Warsaw, Poland – Polish women held at the Ravensbrück concentration camp in Germany sent coded messages using urine to report the crimes being perpetrated in the camp, particularly the medical experiments carried out on them. If those letters were crucial in getting information out in real time, they were also used as testimonies in the trials of the officers and physicians who had abused them, reports Haaretz.
Krystyna Czyz was only 15 when the Nazis invaded her hometown of Lublin in September 1939. While her parents joined a clandestine cell that provided classes for children whose schools had been shut down, Krystyna Czyz served as a lookout in the Polish underground.
She was arrested in 1941 and was deported to the Ravensbrück concentration camp where she was forced to wear the inverted red-triangle patch denoting her status as a political prisoner. By the summer of 1942, under the supervision of Karl Gebhardt, Himmler’s very own personal doctor, SS physicians began conducting medical experiments on the tens of thousands of women incarcerated in the camp situated just north of Berlin.
Haaretz reports that the victims included at least 74 young Polish women, most of them members of the underground, such as Krystyna Czyz and her friends Wanda Wijtasik, Janina Iwaska and her little sister Krystyn. Their legs were gashed with pieces of glass and wood, and bacteria were introduced into the wounds with the aim of testing potential infection-fighting medications.
By January 1943, Krystyna Czyz and her friends decided to send out reports to the Polish government in exile, the International Red Cross and foreign governments about the horrific crimes being committed by the doctors in the camp. But with their sole form of communication with the outside world being the one letter each inmate was allowed to write to their family each month, this task was a daunting and risky one. The letter had to be written in German and was subject to SS censorship.
Inspired by a children’s book that she and her brother used to read before the war, Krystyna Czyz and her friends inserted coded messages written with sticks dipped in urine in letters to their families. When it comes in contact with paper, urine becomes invisible on the page but reappears when the paper is heated. Hidden for decades, stuffed into furniture at the home of Krystyna Czyz, 27 of these letters were found by her daughter in 2010.
“We have decided to tell you the whole truth,” Krystyna Czyz wrote in the margins of one of them before describing the atrocities perpetrated in the camp. More letters followed as the four inmates improved their methods, filling every empty space in the letter as well as on the envelope with the clandestine messages, thereby providing first-hand testimony about the crimes being perpetrated in Ravensbrück. polish concentration camp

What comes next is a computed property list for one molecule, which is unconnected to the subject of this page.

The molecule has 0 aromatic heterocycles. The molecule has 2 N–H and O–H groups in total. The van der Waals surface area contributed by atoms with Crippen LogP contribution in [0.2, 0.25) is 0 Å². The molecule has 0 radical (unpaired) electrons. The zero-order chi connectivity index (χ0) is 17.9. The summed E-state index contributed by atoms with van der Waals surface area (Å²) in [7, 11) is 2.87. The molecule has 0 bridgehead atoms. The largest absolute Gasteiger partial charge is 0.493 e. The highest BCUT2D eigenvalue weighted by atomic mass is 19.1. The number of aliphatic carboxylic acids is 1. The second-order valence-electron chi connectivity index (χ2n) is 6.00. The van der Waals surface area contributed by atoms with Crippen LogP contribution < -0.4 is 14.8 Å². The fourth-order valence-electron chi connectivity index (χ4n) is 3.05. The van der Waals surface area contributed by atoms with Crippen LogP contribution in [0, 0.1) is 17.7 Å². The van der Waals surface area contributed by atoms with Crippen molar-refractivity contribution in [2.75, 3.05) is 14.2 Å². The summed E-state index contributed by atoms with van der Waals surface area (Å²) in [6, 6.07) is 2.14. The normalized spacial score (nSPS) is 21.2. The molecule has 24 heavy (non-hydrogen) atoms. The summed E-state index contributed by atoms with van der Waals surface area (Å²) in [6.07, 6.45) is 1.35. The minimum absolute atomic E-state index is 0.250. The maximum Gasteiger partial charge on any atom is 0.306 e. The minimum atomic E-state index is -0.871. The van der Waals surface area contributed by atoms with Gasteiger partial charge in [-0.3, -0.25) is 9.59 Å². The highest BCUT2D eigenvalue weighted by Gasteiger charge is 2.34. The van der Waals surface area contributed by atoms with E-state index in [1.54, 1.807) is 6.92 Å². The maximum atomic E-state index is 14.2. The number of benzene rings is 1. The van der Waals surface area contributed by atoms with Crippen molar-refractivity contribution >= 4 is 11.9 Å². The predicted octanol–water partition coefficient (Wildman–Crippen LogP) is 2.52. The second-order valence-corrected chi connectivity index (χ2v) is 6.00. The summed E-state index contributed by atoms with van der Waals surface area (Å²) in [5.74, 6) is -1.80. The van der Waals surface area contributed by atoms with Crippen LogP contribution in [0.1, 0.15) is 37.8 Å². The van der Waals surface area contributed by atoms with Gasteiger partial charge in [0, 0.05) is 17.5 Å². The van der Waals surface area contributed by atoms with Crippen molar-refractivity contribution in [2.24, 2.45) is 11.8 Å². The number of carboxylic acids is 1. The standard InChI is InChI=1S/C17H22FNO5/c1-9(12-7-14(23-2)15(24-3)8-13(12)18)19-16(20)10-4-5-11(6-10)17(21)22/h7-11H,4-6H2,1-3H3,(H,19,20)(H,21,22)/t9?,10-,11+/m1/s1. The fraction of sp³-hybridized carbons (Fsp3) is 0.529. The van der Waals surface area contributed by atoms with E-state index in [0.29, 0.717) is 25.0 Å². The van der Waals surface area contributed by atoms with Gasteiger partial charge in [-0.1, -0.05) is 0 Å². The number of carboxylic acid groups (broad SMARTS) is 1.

“Up to January 16, 1943, 70 persons were operated on altogether,” she wrote in another secret message in March 1943. “Out of this number, 56 were from the Lublin September transport, 36 of these operations began with infection (3 without incision) and 20 bone operations. In bone operations, each incision is opened again. No more new operations since Jan 15.”
The young women also apparently made plans to escape from the camp. “Five female Polish political inmates have escaped. We are preparing a new escape. Send in a parcel: a compass, an accurate map of Germany, two false identification documents with photographs that are not especially characteristic. As much Reichsmarks as possible and some jewelry,” reads another letter.
Having managed to decipher the letters, Krystyna Czyz’s parents forwarded the coded messages to the leaders of the Lublin underground who sent them to the Polish government in exile based in London, which took them to the headquarters of the International Committee of the Red Cross in Geneva and to the Vatican. polish concentration camp
In May 1944, nearly a year and a half after the first message was sent, the content of the secret messages was eventually broadcasted by a radio station in England belonging to the Polish underground, even reaching inside the walls of Ravensbrück stirring great excitement among the four women who, for the first time after risking their lives for months on a daily basis, discovered that their messages were reaching destinations far beyond the gates of the camp.
After the war, the secret messages were entered in evidence against the female SS guards and wardens who were captured by the Allies and tried in Hamburg in the Ravensbrück trials. Eleven of them were sentenced to death for war crimes and crimes against humanity. Karl Gebhardt, who supervised the experiments in the camp, was sentenced to death in the Doctors Trial held in Nuremberg in 1946-47. He was hanged on 2 June 1948.
All four women survived the war and went on to have families. Krystyna Czyz went on to pursue an academic career, Wanda Wijtasik became a psychiatrist, Janina Iwaska was a journalist in Paris, and her younger sister Krystyn Iwaska became a doctor.
The letters, some of them in poor condition, have been donated to the small “Under the Clock” Martyr Museum in Lublin, Poland, for preservation.